• If demand is not fully expressed in market, it is impossible for firms to gather together resources and profitably provide the good.
    • Solution: government provision of public goods through taxation. However, the free rider problem may still exist if illegal immigrants do not pay taxes and still enjoy the benefits of the goods in question.

    **Note: Controversy often arises over how mixed goods (ie excludable/nonrivalrous or nonexcludable/rivalrous) should be categorized.
    • Example: Highways with tollbooths: these roads are charged but one person driving on a highway does not usually reduce the usefulness of the highway to others.
    • Example: You cannot exclude someone from fishing in a public lake, but once a fish is caught it cannot be caught by any other fishermen.

    Optimal quantity of a public good
    • MB (society's marginal benefit) = MC (government's marginal cost).
    • Marginal benefit is defined as the collective willingness of costumers to pay for a public good, as best as it can be determined.
    • Demand is expressed by survey or public votes → compare it with the MC-MB-Analysis → Gov considers the extent to which the project will be constructed.
    • Adhering to the MB=MC rule, government can provide the right/ efficient amount of public good.

    Demand for a public good
    • Demand for Public Goods (i.e. Collective Demand) is represented through price-quantity schedules, showing the price someone is willing to pay for the extra unit of each possible quantity.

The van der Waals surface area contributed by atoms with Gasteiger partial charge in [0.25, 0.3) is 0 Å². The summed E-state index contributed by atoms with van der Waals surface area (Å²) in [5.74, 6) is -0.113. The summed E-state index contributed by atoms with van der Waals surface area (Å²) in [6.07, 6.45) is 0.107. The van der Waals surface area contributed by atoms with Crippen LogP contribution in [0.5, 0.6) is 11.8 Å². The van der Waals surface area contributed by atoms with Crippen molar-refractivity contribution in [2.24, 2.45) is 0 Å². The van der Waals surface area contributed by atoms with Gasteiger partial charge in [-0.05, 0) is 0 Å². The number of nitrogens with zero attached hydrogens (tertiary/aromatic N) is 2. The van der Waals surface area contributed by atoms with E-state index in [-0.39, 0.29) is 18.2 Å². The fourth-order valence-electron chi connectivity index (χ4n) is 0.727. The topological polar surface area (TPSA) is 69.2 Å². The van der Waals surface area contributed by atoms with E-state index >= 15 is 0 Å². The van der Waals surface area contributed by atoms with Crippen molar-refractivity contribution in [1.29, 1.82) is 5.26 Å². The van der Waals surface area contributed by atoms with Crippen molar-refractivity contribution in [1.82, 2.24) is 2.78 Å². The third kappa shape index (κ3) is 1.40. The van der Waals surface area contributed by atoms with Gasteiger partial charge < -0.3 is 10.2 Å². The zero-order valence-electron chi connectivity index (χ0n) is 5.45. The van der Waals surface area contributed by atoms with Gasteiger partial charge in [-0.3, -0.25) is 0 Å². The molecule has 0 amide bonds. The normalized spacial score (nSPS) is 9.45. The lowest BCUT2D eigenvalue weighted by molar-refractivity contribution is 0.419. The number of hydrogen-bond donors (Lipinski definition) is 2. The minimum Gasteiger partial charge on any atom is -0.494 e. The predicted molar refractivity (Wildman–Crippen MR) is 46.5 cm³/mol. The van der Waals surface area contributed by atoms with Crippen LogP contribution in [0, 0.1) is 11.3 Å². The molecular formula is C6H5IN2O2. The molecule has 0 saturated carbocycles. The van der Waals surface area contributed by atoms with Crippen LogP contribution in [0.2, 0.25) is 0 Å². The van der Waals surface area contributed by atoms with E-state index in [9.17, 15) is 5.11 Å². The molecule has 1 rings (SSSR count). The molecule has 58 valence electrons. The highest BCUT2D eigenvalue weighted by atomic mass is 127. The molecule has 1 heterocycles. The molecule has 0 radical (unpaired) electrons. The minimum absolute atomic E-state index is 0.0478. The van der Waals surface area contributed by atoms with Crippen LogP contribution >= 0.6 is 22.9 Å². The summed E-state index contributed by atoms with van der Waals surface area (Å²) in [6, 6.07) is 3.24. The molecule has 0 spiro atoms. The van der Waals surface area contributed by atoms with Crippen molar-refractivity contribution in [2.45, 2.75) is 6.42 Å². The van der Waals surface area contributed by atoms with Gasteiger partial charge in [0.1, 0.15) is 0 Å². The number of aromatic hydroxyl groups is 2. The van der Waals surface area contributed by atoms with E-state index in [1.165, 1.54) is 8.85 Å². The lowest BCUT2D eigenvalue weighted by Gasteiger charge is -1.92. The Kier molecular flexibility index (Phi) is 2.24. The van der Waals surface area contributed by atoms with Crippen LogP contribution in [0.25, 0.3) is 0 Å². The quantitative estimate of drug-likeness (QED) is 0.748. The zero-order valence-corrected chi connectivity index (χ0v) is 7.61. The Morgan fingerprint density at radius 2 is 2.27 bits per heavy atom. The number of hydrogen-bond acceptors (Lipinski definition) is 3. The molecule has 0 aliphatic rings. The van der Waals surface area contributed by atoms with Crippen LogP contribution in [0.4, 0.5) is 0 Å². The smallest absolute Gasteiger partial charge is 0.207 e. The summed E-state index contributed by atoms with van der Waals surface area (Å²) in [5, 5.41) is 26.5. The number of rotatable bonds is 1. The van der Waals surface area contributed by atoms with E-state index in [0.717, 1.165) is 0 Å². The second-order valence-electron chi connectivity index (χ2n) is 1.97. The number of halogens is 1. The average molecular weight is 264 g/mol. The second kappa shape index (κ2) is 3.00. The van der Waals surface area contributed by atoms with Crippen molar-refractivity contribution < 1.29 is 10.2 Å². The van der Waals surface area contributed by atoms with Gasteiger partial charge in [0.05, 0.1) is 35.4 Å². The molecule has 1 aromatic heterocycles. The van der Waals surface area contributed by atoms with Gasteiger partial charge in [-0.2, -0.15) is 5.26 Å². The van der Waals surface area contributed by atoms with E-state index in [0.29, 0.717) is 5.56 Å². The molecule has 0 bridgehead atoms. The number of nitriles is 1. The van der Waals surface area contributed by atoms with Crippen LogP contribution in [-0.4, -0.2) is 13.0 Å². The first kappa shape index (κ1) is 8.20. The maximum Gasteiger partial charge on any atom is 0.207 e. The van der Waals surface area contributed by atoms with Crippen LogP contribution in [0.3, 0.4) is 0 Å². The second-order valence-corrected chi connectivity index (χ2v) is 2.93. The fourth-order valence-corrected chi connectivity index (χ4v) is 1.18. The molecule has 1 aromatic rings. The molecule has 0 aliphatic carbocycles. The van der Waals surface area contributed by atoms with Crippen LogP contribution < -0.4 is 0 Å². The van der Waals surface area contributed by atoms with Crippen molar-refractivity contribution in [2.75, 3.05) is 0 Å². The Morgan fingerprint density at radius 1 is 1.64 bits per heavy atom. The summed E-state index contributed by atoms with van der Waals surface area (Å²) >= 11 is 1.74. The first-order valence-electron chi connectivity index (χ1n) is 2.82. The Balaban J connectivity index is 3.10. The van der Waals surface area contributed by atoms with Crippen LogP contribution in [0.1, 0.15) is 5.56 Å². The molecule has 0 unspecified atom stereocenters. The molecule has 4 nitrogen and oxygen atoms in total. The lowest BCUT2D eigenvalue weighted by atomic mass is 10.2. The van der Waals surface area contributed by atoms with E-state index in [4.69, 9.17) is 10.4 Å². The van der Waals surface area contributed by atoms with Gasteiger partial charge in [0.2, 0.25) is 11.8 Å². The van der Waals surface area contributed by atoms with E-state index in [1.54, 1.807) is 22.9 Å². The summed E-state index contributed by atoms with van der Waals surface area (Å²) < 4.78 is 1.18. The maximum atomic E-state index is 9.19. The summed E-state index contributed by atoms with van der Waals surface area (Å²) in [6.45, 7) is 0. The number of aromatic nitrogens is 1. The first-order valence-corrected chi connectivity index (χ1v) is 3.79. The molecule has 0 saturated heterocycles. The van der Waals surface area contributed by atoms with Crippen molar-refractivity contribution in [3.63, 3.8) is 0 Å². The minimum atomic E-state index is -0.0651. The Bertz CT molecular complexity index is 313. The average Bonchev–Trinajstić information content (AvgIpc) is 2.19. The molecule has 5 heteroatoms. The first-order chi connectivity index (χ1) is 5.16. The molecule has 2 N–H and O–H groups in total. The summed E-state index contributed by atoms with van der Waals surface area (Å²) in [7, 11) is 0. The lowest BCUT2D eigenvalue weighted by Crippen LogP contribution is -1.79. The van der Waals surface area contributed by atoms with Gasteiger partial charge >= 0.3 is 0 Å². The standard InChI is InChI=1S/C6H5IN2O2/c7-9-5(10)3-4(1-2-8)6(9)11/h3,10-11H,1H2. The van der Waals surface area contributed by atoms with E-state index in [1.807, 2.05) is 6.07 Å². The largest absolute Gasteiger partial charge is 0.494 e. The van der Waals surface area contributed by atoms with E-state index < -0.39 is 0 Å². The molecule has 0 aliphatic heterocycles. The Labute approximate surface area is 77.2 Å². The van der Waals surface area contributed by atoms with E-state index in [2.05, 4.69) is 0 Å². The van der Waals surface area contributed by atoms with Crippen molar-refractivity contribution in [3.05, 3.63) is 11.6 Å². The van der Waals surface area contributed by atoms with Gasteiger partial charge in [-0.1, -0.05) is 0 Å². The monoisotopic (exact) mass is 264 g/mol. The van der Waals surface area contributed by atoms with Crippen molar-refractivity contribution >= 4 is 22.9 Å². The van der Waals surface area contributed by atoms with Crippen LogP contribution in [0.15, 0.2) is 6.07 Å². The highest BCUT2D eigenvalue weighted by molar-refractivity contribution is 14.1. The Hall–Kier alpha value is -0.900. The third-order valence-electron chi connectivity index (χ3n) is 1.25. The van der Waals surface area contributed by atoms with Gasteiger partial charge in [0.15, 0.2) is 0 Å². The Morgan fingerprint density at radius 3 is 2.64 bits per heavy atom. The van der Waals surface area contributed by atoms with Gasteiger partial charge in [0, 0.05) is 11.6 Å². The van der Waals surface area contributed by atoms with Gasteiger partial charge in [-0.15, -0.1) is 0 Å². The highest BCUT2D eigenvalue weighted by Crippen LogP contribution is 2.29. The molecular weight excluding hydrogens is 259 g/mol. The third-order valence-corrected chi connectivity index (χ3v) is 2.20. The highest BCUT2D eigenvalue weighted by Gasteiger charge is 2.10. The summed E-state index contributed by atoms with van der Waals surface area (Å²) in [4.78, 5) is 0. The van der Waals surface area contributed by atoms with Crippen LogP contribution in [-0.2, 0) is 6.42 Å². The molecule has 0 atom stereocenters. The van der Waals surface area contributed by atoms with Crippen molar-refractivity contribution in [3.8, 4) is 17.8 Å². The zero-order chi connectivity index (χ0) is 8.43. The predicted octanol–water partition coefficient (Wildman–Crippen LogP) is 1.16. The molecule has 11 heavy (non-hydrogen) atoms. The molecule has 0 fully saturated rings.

• This is much different than the market demand schedule we previously learned; before it was how many goods for said price, but now the consumer can state what they want the price to be
    • Downward slope: decreases due to the law of diminishing marginal utility.
    • Demand curve = MB curve
    • Person A's willingness to pay + Person B's willingness to pay = collective willingness to pay = Demand C
    • Market demand for a public good is the vertical summation of individual demand schedules

    Supply for a public good

    • Supply curve for private or public good = its MC curve
    • MC rises as Q of good produced increases due to the law of diminishing returns.
    • Upward slope : law of diminishing returns + fixed plant + fixed resources + variable resource = diniminshing total product.

    Marginal benefit and marginal cost
    • Remember, Demand curve= MB curve, Supply curve= MC curve
    • Optimal quantity of good occurs where MB = MC or where the two curves intersect.
    • When MB = MC, the firm has achieved allocative efficiency.
    • If MC cannot equal MB, then you could take the closest quantity and price where MB>MC.

    Cost-benefit analysis
    • Used to decide whether to provide a particular public good and how much of it to provide by comparing the marginal costs and marginal benefits.
    • Can also help the government decide on the extent to which a project should be pursued.
    • An activity/project/output should be increased as long as MB > MC since marginal benefit exceeds marginal cost.
    • The activity should be stopped at the point where MB = MC, and do not pursue a project where MB < MC.
    • This is the marginal-cost-marginal-benefit rule, which tells us which plan gives society the maximum net benefit.
    • Economy in government does not mean minimization of public spending.
    • Governments use cost-benefit analysis on a large scale when determining the amount of resources to allocate to public goods vs. the amount of resources to allocate to private goods. They must compromise because there is always a trade-off.

    Public Goods - Welker's Wikinomics Page